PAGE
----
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Chambersburg School Administrators Tackle Bullying

A recently published study in "Pediatrics" found that the negative mental and physical effects of bullying add up and get worse as time goes on.

CHAMBERSBURG, Pa. - A recently published study in Pediatrics found that the negative mental and physical effects of bullying add up and get worse as time goes on. That study also found that children and teens who are continuously bullied over time have worse mental and physical health compared to other students

Researchers are saying that is why early intervention is key, and at the Chambersburg Area School District, that is exactly what they are trying to do: stop bullying as soon as they hear about it.

"[Bullying] can cause [students] to want to avoid school, have symptoms of anxiety, depression things of that nature,” said Stan Shilling, who is a counselor at Chambersburg Area School District. “It can affect their relationships and their grades."

Bullying is something many parents have seen first hand. Chessie Clark's daughter, who attends Chambersburg Area Senior High School, has been bullied since elementary school.

"It’s getting to the point where she's coming home crying and it's not right for a kid to get bullied," said Clark.

The Chambersburg Area School District has recently been in the spotlight because of a cyberbullying incident.

Administrators say students were posting inappropriate comments about their peers online, comments that were re-posted on Twitter by one student.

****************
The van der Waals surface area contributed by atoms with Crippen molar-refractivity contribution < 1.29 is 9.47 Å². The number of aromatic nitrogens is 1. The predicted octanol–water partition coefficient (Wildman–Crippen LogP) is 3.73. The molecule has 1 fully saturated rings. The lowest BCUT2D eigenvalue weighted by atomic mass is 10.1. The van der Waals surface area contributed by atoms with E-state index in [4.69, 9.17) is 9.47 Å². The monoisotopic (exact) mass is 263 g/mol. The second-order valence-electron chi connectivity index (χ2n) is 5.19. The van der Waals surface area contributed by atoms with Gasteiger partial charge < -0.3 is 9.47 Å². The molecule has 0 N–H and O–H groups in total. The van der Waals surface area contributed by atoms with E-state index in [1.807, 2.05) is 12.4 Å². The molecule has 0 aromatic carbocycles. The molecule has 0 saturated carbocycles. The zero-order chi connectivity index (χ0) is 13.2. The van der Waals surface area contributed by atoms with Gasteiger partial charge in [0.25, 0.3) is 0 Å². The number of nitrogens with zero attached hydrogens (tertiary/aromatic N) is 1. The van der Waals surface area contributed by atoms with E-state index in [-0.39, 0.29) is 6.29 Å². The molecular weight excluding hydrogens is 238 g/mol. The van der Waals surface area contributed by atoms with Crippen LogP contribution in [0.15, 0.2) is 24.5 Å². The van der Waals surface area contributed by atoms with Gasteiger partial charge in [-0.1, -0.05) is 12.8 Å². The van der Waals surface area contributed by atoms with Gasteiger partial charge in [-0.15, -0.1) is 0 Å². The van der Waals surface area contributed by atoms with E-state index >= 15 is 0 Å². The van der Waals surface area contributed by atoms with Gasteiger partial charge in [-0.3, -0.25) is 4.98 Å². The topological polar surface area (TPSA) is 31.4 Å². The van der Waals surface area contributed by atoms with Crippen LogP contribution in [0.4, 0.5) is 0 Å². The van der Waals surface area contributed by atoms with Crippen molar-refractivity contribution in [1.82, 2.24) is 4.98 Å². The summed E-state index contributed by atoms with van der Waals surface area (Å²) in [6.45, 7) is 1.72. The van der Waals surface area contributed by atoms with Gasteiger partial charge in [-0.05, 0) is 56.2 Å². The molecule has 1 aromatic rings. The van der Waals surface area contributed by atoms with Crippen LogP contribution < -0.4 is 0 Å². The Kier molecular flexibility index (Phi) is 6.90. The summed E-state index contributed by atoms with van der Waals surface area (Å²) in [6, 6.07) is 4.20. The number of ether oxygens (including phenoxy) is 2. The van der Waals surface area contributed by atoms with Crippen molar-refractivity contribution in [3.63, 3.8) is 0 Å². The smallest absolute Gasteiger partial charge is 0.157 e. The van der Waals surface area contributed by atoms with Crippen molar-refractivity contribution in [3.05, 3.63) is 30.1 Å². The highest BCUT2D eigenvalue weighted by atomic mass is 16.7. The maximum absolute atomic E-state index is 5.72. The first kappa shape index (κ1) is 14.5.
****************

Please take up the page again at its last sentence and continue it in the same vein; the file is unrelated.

"Some of the things that were being said and done were actually criminal,” said CASHS Principal Burdette Chapel. “Making threats, very intimate details about kids and relationships between kids that may or may not have happened. I mean it was very, very hurtful to kids."

Through their IT department, the school was able to catch the student who was responsible for the Twitter account. Chapel says they intervened because it was affecting the school’s learning environment.

"I owe the parents and I owe the community, the kids, the teachers to get involved,” said Chapel. “When they disrupt the educational process within the building, then they bring me into it and I’m going to do whatever it takes to solve it."

Chapel held an assembly about two weeks ago warning students about the consequences of bullying. He told them there are often serious mental effects on victims. Chapel also said he is not going to lose a student to bullying.

For more information about cyberbullying, click here

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